Photo by dm74
Recently, we had a continuing education event at our church on responding to the economic crisis. As we all know, even though the markets are up, and things seem to be stable, the unemployment rate is still high. While the general population is moving on with their shopping, a huge percentage of our country is still unemployed, trying to get a job in an incredibly tight market. So the needs in our congregations, as well as the level of anxiety and depression, can be quite high.
So we gathered, with two counselors, to find out how to best support people who are suffering during this time–our friends, our loved ones, our members, and often ourselves. One pastor began his question, “When we counsel people who have lost their jobs….”
And the counselor stopped him and said, “You don’t counsel people who have lost their jobs. You are not counselors, you’re not therapists. You can free yourself from that notion.”
It was a relief, in a sense. There are many times when I realize the huge difference between the relationship between a pastor/parishioner and a therapist/patient. When a patient sees a therapist, and then runs into that person in the grocery story, the therapist is not allowed to speak to her patient. The boundaries are set and clear.
When the therapist says something that angers a patient, the patient may discontinue the services, but it probably won’t hurt the therapist too much.
However, when someone comes to see us, we are not in a position to speak truth for an hour and say good-bye. The boundaries are a lot more fluid than that. We always greet them in the grocery store. We are intimately involved with the births, deaths, weddings, and sicknesses in their lives.
I’m not sure that we have the ability to speak the truth in the same way. Although we usually have more trust built in our relationships, we have to live with the consequences in a much more profound way. For instance, most of us have heard of pastors who counseled a spouse to leave a marriage, and then they were forced out of their jobs, or suffered retaliation within the congregation as a result.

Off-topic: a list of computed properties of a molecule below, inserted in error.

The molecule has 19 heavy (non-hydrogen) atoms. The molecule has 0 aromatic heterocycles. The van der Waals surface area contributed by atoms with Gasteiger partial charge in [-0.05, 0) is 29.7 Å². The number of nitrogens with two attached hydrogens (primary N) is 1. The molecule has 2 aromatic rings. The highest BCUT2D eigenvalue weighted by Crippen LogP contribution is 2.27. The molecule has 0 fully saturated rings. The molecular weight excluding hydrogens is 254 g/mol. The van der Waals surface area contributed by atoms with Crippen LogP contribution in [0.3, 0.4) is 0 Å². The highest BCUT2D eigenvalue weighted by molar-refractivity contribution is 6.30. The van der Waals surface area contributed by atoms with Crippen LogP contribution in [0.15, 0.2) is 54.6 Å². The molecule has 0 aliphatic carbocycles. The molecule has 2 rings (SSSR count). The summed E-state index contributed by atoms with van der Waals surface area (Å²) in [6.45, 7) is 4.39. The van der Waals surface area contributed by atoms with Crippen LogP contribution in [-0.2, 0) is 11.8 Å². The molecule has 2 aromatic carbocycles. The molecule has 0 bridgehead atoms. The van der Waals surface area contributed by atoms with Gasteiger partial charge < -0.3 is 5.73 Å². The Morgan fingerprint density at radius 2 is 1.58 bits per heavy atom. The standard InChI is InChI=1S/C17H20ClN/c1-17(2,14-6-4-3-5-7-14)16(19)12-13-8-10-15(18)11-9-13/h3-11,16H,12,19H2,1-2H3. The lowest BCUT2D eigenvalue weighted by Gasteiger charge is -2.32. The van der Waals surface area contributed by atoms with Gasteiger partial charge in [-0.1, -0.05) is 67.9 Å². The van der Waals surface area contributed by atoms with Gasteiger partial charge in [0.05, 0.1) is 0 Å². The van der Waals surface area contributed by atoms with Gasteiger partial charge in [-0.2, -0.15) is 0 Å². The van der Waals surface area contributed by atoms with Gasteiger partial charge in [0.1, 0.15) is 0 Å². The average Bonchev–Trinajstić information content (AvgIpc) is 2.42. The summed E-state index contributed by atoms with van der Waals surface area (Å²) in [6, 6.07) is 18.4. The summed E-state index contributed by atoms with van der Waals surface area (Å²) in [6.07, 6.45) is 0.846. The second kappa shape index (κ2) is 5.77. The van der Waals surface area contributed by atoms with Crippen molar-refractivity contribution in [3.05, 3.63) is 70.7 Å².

All in all, it’s messy. But I don’t know that we can divorce ourselves from the notion altogether.
In Louisiana, pastors did a lot of counseling because it was a rural town, and there were no therapists available. In Rhode Island, pastors did a lot of counseling, because it was a pretty traditional place, and people were often more comfortable talking to their pastor than they were going to a professional counselor. In DC, pastors do a lot of counseling because a visit with me does not show up on medical records or a security clearance.
Also, you don’t have to wait a month to talk to a pastor. We are available when people need us. The person does not need insurance or even money to talk to us at the moment of distress.
In different parts of the country, in the wealthiest areas and the poorest areas, there was usually a reason why people went to their pastor. There are just many times when we are the counselor. And I feel equipped to be—at least—a gateway to more professional care. And I know that I can provide things that many counselors cannot—like prayer and spiritual direction.
So what do you think? Should pastors be counselors? Are we counselors whether we like it or not? Is the relationship too enmeshed to really do any good?